CRM Implementations: Expensive And Most Fail

from the that's-not-good dept

Recently, people have been saying that despite the economic downturn, customer relationship management (CRM) products are still selling at a high rate – since companies believe they help reduce costs (which is important right now). However, things might not look so great for the sector if more reports like the following one keep showing up. Apparently, CRM products are expensive, take ridiculously long implementation times, tough to convince people to use, and fail most of the time. Sounds like a great deal, right? Of course, there are many questions about the study – and what it comes down to, is that lots of people can implement the wrong technology for the wrong reasons and of course it won’t work. A carefully thought out plan to meet a well recognized need is much more likely to work. The problem companies are the ones that just assume they need a CRM product because everyone else has one these days.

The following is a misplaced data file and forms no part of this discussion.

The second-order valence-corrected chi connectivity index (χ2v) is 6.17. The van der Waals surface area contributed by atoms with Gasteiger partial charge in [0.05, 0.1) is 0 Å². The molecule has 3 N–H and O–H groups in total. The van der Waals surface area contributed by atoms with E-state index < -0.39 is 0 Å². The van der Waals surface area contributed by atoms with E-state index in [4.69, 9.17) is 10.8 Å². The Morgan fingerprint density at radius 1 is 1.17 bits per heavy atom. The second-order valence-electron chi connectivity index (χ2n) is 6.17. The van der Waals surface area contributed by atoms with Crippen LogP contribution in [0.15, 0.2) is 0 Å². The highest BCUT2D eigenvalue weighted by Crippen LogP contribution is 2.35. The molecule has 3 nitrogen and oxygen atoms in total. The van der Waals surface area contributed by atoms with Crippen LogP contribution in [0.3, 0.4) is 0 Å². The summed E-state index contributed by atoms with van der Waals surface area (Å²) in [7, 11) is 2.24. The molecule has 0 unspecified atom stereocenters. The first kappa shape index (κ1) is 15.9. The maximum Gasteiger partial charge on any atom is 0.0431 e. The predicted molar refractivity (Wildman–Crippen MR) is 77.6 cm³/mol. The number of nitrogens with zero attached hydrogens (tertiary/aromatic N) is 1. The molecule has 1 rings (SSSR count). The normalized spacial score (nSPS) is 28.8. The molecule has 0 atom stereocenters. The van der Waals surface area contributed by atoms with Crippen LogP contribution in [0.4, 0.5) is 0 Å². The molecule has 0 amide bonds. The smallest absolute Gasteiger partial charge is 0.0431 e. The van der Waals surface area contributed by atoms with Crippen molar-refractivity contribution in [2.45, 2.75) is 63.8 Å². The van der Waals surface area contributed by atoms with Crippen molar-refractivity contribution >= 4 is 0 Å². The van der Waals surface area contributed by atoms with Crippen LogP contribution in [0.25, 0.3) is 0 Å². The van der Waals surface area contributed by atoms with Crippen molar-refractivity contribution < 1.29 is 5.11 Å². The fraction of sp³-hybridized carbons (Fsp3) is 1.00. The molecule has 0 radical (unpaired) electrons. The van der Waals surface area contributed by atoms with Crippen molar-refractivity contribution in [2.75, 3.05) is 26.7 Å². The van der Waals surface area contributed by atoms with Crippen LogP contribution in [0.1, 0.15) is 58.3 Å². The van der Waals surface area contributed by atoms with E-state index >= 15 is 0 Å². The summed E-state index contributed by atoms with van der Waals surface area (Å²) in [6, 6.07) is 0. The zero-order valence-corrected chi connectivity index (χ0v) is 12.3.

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Comments on “CRM Implementations: Expensive And Most Fail”

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Bernhard Mayer says:

as long as CRM is implemented for the wrong reason

As long as companies continue to implement CRM for the wrong reasons, it will continue to fail.

CRM is one of the most central packages used in a corporation and changes just about anything inside that corporation. People who over the years have gotton accustomed to using their beloved MS-Access contact database hacks, their own personal MS-Excel list, etc. will now have to “buy in” the CRM package and use this. If one item in the process chain fails to do so, the CRM package will ultimately fail.

CRM is not about information technology. CRM is about processes and people and a technology/software supporting this. If you don’t get the processes and people aligend (and few projects do), the project will fail.

It is hardly the vendors to blame. It is the companies to blame first and irresponsible consultants to blame second.

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